So in 2021 lots of people will search for career opportunities and in some cases, they’ll land on new career trajectories. Making use of transferable skills or unexplored talents will come to the forefront. But with companies focusing more on diversity, equity, and inclusion this year, people with diverse skills and backgrounds will be more likely to be selected. Increasingly, hiring teams become more conscious and concerned about recruiting biases and assess candidates not solely based on prior achievement and academic credentials, but potential, too.

4. More automated and virtual recruiting methods

Automation and artificial intelligence had already started to take over the recruiting world but currently, with more and more businesses becoming remote-first, they’re becoming vital. Lots of companies use recruiting software and other tech tools, such as standardized assessments, to systemize and automate mundane recruiting tasks and facilitate collaboration.

Of course, this has a direct impact on candidate experience, too. So if you’re actively seeking a job or plan to do one in the near future, then you’ll probably complete a video interview instead of an on-site one or you’ll be asked to complete a pre-employment assessment. Those techniques are gradually becoming the new norm so you’d better prepare in advance. For instance, equip yourself with an ATS-friendly resume or get used to the format of standardized assessments.

5. Emergence of freelance roles

On the road to recovery from a financial downturn, lots of employers prefer to collaborate with freelancers instead of recruiting for permanent roles. As a result of the pandemic, lots of professionals turned to freelance to remain employed and it’s evident that this work arrangement will continue to flourish in the post-pandemic world.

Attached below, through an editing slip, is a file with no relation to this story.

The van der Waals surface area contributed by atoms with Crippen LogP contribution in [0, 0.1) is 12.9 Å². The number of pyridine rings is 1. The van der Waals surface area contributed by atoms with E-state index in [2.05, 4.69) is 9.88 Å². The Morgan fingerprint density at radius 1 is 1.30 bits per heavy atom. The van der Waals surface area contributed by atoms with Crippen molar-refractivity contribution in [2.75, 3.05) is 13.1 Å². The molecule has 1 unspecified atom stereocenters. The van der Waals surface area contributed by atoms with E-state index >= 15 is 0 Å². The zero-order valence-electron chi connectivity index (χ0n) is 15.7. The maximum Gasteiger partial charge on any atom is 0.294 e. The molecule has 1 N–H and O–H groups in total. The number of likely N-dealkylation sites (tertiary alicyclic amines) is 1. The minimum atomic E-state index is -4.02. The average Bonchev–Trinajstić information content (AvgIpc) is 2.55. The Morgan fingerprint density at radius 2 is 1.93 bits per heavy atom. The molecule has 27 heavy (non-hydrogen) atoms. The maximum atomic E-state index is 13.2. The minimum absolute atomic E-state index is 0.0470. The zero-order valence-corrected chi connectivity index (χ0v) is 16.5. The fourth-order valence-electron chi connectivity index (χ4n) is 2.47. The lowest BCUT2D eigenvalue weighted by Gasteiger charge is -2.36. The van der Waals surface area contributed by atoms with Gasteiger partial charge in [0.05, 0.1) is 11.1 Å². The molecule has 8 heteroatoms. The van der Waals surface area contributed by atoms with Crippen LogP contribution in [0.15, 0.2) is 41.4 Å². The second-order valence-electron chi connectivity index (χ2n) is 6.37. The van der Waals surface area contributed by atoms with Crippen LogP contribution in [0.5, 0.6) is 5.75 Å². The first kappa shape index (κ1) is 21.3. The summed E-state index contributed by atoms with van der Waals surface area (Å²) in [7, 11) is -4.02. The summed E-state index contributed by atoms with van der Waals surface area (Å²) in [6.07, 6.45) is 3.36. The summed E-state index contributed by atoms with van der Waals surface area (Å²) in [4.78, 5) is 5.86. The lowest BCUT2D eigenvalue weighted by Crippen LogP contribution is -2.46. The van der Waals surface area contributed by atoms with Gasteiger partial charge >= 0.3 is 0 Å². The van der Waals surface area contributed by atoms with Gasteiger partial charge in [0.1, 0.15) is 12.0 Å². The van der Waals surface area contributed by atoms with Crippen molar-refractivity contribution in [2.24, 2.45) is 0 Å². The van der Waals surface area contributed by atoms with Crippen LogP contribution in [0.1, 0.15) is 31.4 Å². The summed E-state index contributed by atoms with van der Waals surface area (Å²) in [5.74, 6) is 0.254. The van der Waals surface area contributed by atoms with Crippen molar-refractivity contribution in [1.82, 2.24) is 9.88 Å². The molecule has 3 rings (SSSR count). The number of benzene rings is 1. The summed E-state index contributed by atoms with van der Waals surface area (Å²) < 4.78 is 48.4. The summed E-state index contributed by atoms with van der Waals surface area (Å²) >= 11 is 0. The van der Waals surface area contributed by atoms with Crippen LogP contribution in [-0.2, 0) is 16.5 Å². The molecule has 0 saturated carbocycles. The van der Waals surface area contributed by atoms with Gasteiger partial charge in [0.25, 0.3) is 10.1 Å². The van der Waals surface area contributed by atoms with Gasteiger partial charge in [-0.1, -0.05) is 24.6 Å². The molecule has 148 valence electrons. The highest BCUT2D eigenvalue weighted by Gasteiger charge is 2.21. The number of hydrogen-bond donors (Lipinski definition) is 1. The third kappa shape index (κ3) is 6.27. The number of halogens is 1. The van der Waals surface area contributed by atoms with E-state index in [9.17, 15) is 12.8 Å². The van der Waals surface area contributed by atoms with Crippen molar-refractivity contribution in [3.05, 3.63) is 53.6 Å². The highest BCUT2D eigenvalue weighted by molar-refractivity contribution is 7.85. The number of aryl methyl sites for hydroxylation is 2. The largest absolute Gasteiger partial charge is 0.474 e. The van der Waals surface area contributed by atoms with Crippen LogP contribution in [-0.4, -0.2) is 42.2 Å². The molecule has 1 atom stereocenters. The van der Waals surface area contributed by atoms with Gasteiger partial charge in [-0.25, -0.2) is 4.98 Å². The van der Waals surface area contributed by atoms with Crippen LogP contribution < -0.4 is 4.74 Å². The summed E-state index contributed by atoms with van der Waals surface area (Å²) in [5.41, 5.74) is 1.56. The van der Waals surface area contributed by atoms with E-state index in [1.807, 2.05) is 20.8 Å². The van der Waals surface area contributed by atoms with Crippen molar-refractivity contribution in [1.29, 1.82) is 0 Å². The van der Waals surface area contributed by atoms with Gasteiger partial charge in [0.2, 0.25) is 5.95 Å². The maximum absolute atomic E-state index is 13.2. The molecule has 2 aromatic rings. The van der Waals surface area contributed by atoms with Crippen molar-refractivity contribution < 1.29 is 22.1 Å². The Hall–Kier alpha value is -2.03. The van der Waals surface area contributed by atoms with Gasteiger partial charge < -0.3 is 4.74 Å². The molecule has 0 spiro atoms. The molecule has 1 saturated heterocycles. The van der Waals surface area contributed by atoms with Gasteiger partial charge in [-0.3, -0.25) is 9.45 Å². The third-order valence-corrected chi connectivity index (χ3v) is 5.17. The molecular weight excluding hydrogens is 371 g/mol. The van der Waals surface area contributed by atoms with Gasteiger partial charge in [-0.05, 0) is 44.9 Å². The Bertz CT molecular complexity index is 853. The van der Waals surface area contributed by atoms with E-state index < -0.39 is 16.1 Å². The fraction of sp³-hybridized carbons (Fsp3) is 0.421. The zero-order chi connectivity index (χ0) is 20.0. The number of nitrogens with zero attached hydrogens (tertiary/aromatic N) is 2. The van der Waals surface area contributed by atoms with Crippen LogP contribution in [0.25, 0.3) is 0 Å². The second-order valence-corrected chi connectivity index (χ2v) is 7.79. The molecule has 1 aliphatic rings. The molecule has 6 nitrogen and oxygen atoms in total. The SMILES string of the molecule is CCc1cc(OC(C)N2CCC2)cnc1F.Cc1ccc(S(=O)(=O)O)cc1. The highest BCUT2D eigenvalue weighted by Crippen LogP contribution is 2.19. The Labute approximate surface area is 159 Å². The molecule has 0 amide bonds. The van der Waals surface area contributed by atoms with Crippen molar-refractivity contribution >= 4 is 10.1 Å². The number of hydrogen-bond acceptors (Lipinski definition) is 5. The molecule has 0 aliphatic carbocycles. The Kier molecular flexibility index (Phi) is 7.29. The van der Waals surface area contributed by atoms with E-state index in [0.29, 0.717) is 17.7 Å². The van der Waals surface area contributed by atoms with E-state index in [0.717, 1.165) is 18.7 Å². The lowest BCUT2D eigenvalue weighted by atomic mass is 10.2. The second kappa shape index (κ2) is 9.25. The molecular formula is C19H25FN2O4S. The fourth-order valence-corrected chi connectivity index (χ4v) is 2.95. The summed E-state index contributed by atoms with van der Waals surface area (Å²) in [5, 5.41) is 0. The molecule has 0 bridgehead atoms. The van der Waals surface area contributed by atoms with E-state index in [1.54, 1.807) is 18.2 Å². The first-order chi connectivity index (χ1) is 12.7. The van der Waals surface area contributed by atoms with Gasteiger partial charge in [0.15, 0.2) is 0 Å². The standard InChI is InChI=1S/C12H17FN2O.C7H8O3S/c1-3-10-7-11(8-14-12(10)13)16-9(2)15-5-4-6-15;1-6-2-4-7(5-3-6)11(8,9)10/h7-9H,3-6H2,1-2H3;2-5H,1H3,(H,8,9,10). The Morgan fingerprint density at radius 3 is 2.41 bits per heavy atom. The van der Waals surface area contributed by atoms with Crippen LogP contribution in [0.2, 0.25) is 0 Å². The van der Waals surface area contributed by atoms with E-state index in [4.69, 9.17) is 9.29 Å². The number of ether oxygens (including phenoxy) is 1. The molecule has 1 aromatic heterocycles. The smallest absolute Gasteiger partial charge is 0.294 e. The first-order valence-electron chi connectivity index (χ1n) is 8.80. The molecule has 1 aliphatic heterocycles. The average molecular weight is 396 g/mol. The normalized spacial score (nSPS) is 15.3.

Even though these job types might be unstable for many or don’t offer the work safety they savor, if you embrace it you may love it. Being a freelancer doesn’t necessarily mean that your work has a deadline. In some cases, freelancers and contractors become full-time employees and trusted partners with similar perks as a full-time workforce.

6. Personal branding and online networking

A determinant factor of a professional’s outreach is how they brand and position themselves in their job market. To stand out, job seekers should define what their value is for a potential employer and promote themselves accordingly. This is the so-called personal branding, and nowadays, it happens mostly online, through social media or personal websites and blogs. For example, you can write a LinkedIn summary that explains your unique talents and interests or write a blog post on a topic you’re passionate about.

For a big part of 2021, networking will happen mostly online, too. Professionals will virtually connect with their peers to exchange ideas or to showcase their work, for example by posting and commenting on LinkedIn or by attending virtual conferences.

7. Higher need for career guidance 

All these changes might be overwhelming for many, especially for professionals who are unemployed and find job searching during the pandemic stressful. That’s why in 2021 many people will search for career guidance to grasp what possibilities this unfamiliar work environment has, either by searching information on career websites or by hiring a certified career coach.

Remember, not everyone is in the same boat. Seeking support or guidance to navigate this new scary ground can help you get a clearer understanding of what to expect, whether that’s market trends or understanding new recruiting methods. With proper preparation and adequate information, the path will become more traceable.